Background

On December 20, 2018, public health authorities in Quebec were alerted regarding a patient with fever, severe headache, myalgia, and articular pain of undetermined etiology. The first symptom onset occurred on December 8. The patient required hospitalization; medical history showed no chronic or immunologic disease.

Further investigation identified that this patient and 9 hunter companions from Quebec attended a hunting retreat in Illinois (USA) during November 22–December 4, ending the week before illness began. Six of the 10 hunters had similar symptoms and illness onset dates. Case-patients reported consuming undercooked venison during the retreat. Hunters were tested for Q fever, hepatitis E, leptospirosis, brucellosis, Lyme disease, and toxoplasmosis. Serologic tests indicated recent toxoplasmosis infections.

Material and Methods

Case Definition

A confirmed case was defined by serologic test results (IgM positive for toxoplasmosis and a low-avidity test result). These results were consistent with a recently acquired Toxoplasma spp. infection in a person who had clinical symptoms compatible with toxoplasmosis after attending the deer hunting retreat during November 22–December 4, 2018.

Epidemiologic Investigation

On December 20, 2018, the Direction de la Vigie Sanitaire at the Ministère de la Santé et des Services Sociaux (Ministry of Health in Quebec) initiated an investigation. This investigation was conducted in collaboration with the Ministère de l’Agriculture, des Pêcheries et de l’Alimentation du Quebec (MAPAQ: Ministry of Agriculture, Fisheries, and Food of Quebec), public health units, and the Laboratoire de Santé Publique du Quebec (LSPQ: Public Health Laboratory in Quebec).

All 10 hunting companions who attended the retreat in Illinois were interviewed. The following information was collected from each attendee, symptomatic or asymptomatic: demographic information; description of activities at the outfitter, including deer hunting and evisceration; food consumed on site, including deer meat and how it was eaten (raw, undercooked, or well done); consumption of water; and possible exposure to ticks or other animals. For persons who had symptoms, we obtained information on onset dates and symptoms. Attendees were interviewed mostly by public health nurses or medical microbiologists and infectious disease physicians.

Food Inspection Services

Deer meat harvested during the trip was available, and we collected specimens from hunter households. Meat samples were collected by the food inspection services at the MAPAQ and analyzed by the Molecular Diagnosis Laboratory at the Veterinary School at the University of Montreal (Montreal, Quebec, Canada) by using standardized and adapted methods (16).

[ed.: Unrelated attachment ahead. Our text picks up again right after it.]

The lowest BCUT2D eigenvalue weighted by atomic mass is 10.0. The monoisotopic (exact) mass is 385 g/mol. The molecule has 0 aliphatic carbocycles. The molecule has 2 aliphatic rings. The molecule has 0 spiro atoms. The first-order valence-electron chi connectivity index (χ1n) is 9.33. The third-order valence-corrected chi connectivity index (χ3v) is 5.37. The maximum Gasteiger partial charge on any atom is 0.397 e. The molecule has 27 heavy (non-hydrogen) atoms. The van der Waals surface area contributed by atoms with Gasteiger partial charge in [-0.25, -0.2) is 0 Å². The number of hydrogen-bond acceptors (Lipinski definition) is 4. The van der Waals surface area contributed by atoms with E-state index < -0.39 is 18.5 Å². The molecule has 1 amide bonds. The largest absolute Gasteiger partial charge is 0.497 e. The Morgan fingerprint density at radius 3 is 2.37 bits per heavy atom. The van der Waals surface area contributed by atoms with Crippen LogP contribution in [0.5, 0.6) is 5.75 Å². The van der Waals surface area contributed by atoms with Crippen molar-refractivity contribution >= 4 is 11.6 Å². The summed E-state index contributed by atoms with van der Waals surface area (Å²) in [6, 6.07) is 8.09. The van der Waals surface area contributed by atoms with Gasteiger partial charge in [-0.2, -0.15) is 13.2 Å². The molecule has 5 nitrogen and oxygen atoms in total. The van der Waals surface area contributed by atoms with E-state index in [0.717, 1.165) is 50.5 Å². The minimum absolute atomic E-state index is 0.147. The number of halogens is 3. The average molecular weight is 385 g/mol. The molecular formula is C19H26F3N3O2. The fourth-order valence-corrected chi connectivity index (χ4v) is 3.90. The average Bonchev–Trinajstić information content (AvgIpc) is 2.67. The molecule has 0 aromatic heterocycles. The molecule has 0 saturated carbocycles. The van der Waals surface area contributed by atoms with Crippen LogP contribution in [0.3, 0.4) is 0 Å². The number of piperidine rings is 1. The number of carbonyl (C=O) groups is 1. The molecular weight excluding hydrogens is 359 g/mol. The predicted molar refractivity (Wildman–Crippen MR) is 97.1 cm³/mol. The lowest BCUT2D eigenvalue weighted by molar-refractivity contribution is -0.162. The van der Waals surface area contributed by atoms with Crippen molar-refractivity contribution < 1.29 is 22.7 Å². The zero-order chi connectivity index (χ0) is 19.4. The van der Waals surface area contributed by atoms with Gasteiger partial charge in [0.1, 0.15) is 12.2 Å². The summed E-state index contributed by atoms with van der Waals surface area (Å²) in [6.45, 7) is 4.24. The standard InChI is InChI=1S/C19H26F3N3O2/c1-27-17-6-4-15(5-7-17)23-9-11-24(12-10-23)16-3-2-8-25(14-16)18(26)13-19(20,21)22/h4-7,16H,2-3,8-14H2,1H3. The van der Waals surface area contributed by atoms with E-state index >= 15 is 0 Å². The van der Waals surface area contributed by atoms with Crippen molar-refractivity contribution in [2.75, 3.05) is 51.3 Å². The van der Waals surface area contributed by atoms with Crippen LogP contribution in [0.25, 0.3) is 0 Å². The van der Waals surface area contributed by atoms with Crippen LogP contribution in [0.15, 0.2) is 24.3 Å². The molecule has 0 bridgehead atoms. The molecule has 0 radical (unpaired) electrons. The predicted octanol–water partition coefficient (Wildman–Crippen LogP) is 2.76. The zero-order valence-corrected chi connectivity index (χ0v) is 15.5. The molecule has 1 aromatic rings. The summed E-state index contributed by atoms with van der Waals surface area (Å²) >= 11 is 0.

Serologic Tests

We tested symptomatic and asymptomatic hunters by using serologic analysis for toxoplasmosis, brucellosis, leptospirosis, Q fever, hepatitis E, West Nile virus (WNV), and Lyme disease. We detected T. gondii IgG and IgM by using VIDAS TOXO IgM and IgG II assays (bioMérieux, https://www.biomerieux.com). When T. gondii IgG was detected, we analyzed serum samples by using the Vidas Toxo IgG Avidity Assay (bioMérieux). Cutoff values used to interpret the results were those recommended by the manufacturers. All Toxoplasma spp. analyses were conducted at the LSPQ.

Other analyses were ordered. These analyses were detection of WNV IgM by ELISA using the WNV IgM Capture DxSelect (Focus Diagnostics, https://www.focusdx.com) at the LSPQ; detection of Brucella spp. IgM and IgG by using the standard tube Brucella agglutination test (in-house test at the LSPQ); detection of hepatitis E virus IgG and IgM by using a diagnostic assay (Wantai Biologic Pharmacy Enterprise, http://www.ystwt.cn); detection of Leptospira spp. IgM by using the Panbio Leptospira IgM ELISA (Abbott, https://www.abbott.com); detection of Coxiella burnetii IgG by using an immunofluorescence assay at the Centre Hospitalier Universitaire de Sherbrooke (Sherbrooke, Quebec, Canada); detection of Borrelia burgdorferi IgM and IgG by using the 2-tiered algorithm that included a screening ELISA conducted at Centre Hospitalier Universitaire de Sherbrooke (Zeus ELISA Borrelia VlsE1/pepC10 IgG/IgM test system; Alere, https://www.alere.com); an IgG Western blot assay (Anti-Borrelia burgdorferi U.S. EUROLINE-WB IgG; Euroimmun, https://www.euroimmun.com); and an IgM Line Blot Assay (Anti-Borrelia EUROLINE-RN-AT-adv IgM; Euroimmun) performed at the National Microbiology Laboratory in Winnipeg, Ontario, Canada.

Results

Epidemiologic Investigation

All 10 persons interviewed were men (age range 28–62 years). None of them had preexisting medical conditions. Clinical symptoms developed in 6 patients, including headache, fever, sweats, myalgia, and joint pain, during December 8–11, 2018; the earliest symptoms began a few days after the men returned home from Illinois. One case-patient was hospitalized because of severe headache, fever, and myalgia. Three other case-patients consulted a physician but were not hospitalized, and 2 other case-patients had similar symptoms but did not consult any physician.